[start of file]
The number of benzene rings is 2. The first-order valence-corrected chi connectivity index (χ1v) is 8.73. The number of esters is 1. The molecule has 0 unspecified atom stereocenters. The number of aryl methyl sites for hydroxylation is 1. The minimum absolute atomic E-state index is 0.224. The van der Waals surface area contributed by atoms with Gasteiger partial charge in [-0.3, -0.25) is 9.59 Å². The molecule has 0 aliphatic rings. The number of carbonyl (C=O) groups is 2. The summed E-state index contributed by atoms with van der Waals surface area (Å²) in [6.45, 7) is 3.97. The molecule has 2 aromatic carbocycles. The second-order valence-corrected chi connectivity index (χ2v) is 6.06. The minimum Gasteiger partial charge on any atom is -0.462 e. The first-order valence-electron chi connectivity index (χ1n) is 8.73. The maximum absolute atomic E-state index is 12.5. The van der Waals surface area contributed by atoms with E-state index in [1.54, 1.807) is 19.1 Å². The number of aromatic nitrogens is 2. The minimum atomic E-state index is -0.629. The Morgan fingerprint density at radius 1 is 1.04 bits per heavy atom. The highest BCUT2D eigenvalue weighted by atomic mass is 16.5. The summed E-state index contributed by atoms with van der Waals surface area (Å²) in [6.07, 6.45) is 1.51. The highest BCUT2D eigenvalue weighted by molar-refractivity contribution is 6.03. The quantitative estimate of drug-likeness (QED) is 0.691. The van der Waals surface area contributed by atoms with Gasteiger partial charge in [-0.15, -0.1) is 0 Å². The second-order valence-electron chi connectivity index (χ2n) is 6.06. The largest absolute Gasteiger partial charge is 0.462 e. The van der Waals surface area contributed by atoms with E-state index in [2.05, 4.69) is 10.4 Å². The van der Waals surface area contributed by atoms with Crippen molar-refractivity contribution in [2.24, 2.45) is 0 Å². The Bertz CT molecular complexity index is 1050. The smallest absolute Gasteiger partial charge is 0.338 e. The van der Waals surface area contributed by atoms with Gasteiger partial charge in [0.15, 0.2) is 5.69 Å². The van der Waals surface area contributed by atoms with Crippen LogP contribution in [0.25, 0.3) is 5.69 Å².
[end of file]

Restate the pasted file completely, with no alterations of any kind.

The number of benzene rings is 2. The first-order valence-corrected chi connectivity index (χ1v) is 8.73. The number of esters is 1. The molecule has 0 unspecified atom stereocenters. The number of aryl methyl sites for hydroxylation is 1. The minimum absolute atomic E-state index is 0.224. The van der Waals surface area contributed by atoms with Gasteiger partial charge in [-0.3, -0.25) is 9.59 Å². The molecule has 0 aliphatic rings. The number of carbonyl (C=O) groups is 2. The summed E-state index contributed by atoms with van der Waals surface area (Å²) in [6.45, 7) is 3.97. The molecule has 2 aromatic carbocycles. The second-order valence-corrected chi connectivity index (χ2v) is 6.06. The minimum Gasteiger partial charge on any atom is -0.462 e. The first-order valence-electron chi connectivity index (χ1n) is 8.73. The maximum absolute atomic E-state index is 12.5. The van der Waals surface area contributed by atoms with E-state index in [1.54, 1.807) is 19.1 Å². The number of aromatic nitrogens is 2. The minimum atomic E-state index is -0.629. The Morgan fingerprint density at radius 1 is 1.04 bits per heavy atom. The highest BCUT2D eigenvalue weighted by atomic mass is 16.5. The summed E-state index contributed by atoms with van der Waals surface area (Å²) in [6.07, 6.45) is 1.51. The highest BCUT2D eigenvalue weighted by molar-refractivity contribution is 6.03. The quantitative estimate of drug-likeness (QED) is 0.691. The van der Waals surface area contributed by atoms with Gasteiger partial charge in [-0.15, -0.1) is 0 Å². The second-order valence-electron chi connectivity index (χ2n) is 6.06. The largest absolute Gasteiger partial charge is 0.462 e. The van der Waals surface area contributed by atoms with E-state index in [2.05, 4.69) is 10.4 Å². The van der Waals surface area contributed by atoms with Crippen molar-refractivity contribution in [2.24, 2.45) is 0 Å². The Bertz CT molecular complexity index is 1050. The smallest absolute Gasteiger partial charge is 0.338 e. The van der Waals surface area contributed by atoms with Gasteiger partial charge in [0.15, 0.2) is 5.69 Å². The van der Waals surface area contributed by atoms with Crippen LogP contribution in [0.25, 0.3) is 5.69 Å².